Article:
Sears Point Paddle #2

I had the pleasure of paddling at Sears Point again today, helping Corby Hines lead a small group out on the water. Our trip was under the auspices of Sonoma Land Trust.

We met at 9:00, about an hour before high tide. Looking south down San Pablo Bay we could see the San Francisco skyline in the distance.

Following Corby’s lead we paddled south across the water in a freshening breeze.

We stopped to take a short break on the old levee along Tolay Creek where iceplant grew green and lush. We stood in the lee of a wind-whipped eucalyptus shrub.

Before us lay Tolay Creek, smooth and inviting, especially compared to the breezy and choppy open water in the wetland. We elected to haul our kayaks over the levee and into the Creek. It was a good idea. The creek was peaceful.

We paddled east and north until we found a spot to stop for lunch. As we enjoyed our meals the wind dropped and the sun felt warmer. The view we enjoyed was of the marshland before us and of the distant Contra Costa County shore across the bay.

Mount Diablo in the distance

On the paddle back I enjoyed talking with George as we paddled back to our cars with Mount Tamalpais watching over us.

We paddled a little more than 5 miles in about four hours time, half of that paddling in the boats.

Here is a map of our day:

Farming Below Sea Level, Sears Point

Yesterday my wife joined me for a bicycle tour of Sears Point National Wildlife Refuge.

A cold westerly breeze swept across the land carrying gray clouds toward the Sierras.

From the levee we could see that the agricultural fields on the northern shore were several feet below sea level. Because it had rained the previous night, water was ponding in the field. Automatic pumps sent water up over the levee and into the bay.

I stopped to take a short video of the pumping station.

We toured west to the now defunct Port Sonoma. It’s falling into magnificent decrepitude.

Voyaging through time

This boat won’t pull any more fish from the sea, nor spew CO2 into the atmosphere through its exhaust pipes.

We pedaled for nearly two hours, enjoying the bracing wind and expansive skies. Here’s a map:

Sears Point by Bicycle

Two days after touring Sears Point Marsh by kayak with Sonoma Land Trust, I decided to return to tour it by bicycle.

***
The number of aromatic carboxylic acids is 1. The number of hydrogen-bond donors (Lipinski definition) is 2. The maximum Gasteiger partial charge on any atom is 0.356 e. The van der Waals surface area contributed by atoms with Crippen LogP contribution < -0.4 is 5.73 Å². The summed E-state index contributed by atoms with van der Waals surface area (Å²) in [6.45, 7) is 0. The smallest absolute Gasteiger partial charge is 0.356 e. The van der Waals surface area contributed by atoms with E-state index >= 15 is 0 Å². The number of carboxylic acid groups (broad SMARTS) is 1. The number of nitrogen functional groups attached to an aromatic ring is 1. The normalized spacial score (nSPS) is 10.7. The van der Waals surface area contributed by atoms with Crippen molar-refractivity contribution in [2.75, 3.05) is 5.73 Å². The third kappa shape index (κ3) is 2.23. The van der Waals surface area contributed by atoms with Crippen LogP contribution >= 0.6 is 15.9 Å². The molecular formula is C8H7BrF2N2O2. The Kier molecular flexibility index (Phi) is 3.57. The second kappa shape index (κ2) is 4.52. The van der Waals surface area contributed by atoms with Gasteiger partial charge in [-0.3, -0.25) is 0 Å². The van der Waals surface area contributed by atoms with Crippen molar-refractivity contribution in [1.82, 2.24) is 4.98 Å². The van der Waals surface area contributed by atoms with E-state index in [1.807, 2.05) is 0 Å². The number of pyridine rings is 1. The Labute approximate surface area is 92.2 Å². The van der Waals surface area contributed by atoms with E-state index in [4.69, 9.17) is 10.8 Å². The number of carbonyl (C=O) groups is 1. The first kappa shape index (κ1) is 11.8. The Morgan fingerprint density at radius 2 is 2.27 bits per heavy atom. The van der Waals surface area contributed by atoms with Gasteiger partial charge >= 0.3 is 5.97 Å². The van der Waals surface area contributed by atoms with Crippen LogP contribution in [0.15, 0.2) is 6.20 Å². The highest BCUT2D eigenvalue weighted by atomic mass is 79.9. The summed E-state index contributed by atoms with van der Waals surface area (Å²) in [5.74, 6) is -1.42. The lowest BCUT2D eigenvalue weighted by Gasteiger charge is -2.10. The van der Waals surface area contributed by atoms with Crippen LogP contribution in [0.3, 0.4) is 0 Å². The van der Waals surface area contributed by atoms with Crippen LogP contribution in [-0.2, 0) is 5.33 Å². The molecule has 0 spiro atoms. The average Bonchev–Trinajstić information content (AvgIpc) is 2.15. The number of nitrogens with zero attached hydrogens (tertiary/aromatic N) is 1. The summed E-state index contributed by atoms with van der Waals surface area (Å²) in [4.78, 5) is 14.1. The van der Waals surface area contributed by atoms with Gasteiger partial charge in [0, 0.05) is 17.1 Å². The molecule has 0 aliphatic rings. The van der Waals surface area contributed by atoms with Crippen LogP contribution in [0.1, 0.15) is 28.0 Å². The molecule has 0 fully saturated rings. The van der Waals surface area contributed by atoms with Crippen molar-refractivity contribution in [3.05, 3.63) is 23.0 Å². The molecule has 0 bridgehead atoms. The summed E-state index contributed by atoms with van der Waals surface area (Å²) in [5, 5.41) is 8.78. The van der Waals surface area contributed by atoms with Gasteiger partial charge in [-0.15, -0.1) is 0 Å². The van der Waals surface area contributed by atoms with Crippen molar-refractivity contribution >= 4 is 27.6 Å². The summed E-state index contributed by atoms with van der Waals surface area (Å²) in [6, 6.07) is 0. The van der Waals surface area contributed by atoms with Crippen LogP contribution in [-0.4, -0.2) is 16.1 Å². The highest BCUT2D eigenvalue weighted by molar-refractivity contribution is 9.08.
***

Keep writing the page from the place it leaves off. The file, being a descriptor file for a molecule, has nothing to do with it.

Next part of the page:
There are nearly ten miles of dirt roads along the tops of levees along the north shore of San Pablo Bay.

Less than a half dozen other people were out for walks, but no other bicyclists, and no paddlers. Just some American Avocets, Great Egrets, Canada Geese, Red Tailed Hawks, Bufflehead Ducks Sandpipers, and Turkey Vultures.

American Avocets

Sears Point Wetlands with Sonoma Land Trust

On Valentine’s Day, 2017 I had the pleasure of touring the Sears Point Wetland, part of the San Pablo Bay National Wildlife Refuge.

This wetland was acquired and restored by Sonoma Land Trust (SLT). In late October, 2015 SLT breached a levee and let the San Pablo Bay flood into formerly agricultural land that had been “reclaimed” 140 years ago. The breach was a dramatic event covered here.

For 14 decades, farmers grew oat hay on this land. Today it is tidal wetland. It is silting up and turning back into a fertile Marsh wetland. It’s home to many forms of wildlife now.

Corby Hines, outings guide for SLT, led today’s tour.

Right off the bat we saw sandpipers. Sibley’s field guide says sandpipers can be challenging to identify. I think these are these Least Sandpipers.

These larger sandpipers are, I think, Marbled Godwits.

Because it was so calm we were able to paddle out of the salt marsh and into San Pablo Bay. It’s a huge estuary.

In the distance, Carquinez Bridge

We returned to to the restored salt marsh by riding the flood tide up Tolay Creek.

We enjoyed a lunch with Julian Meisler, SLT’s Baylands Manager. He told us the story of reclaiming this landscape from agricultural use, and helping it revert to its more natural and productive identity as a wetland.

Julian managed this restoration effort. These people are doing critically important work for the health of the ecosytem.

After lunch on an old levee, we paddled back to our cars.

More about Sonoma Land Trust.

Map of our tour:

The Sears Point Wetland Public Use Area is open daily to the public for walking, biking, paddling and birding. Access is via Reclamation Road. Here are directions from SLT on how to get there.

Directions to Sears Point Ranch Reclamation Road parking:

FROM NORTH/PETALUMA: (Drive time from Santa Rosa approx. 45 minutes)

  • Travel South on Hwy 101 to Petaluma.  Exit at Hwy 116/Lakeville Hwy.  Continue South on Lakeville until you arrive at the stoplight at Hwy 37.
  • Proceed straight through the light onto Reclamation Road. The parking lot will be on your left.

FROM EAST/VALLEJO: (Drive time from Vallejo approx. 20 minutes)

  • Proceed west on Highway 37 past the juncture of Hwy 121 and continue to the stop light at Lakeville Highway.
  • Take a left at the stop light onto Reclamation Road. The parking lot will be on your left.

FROM WEST/MARIN: (Drive time from San Rafael approx. 25 minutes)

  • Exit U.S. 101 onto Highway 37, east toward Vallejo.
  • The first stop light you encounter is at Lakeville Highway. Take a right here onto Reclamation Road. The parking lot will be on your left.


Low Water in the Estero

I hoped to get out to the mouth of Estero Americano today. My plan was to bring a load of trash out of the Estero where it has been accumulating in the past few weeks.

I got an early start. Unfortunately the water level was very low.

Soon after starting out twice the electric outboard’s prop churned the muddy/gravelly bottom. Knowing that it gets even shallower out at Whale’s Tail, I decided to postpone this trip until later.

So it was a short outing today. ?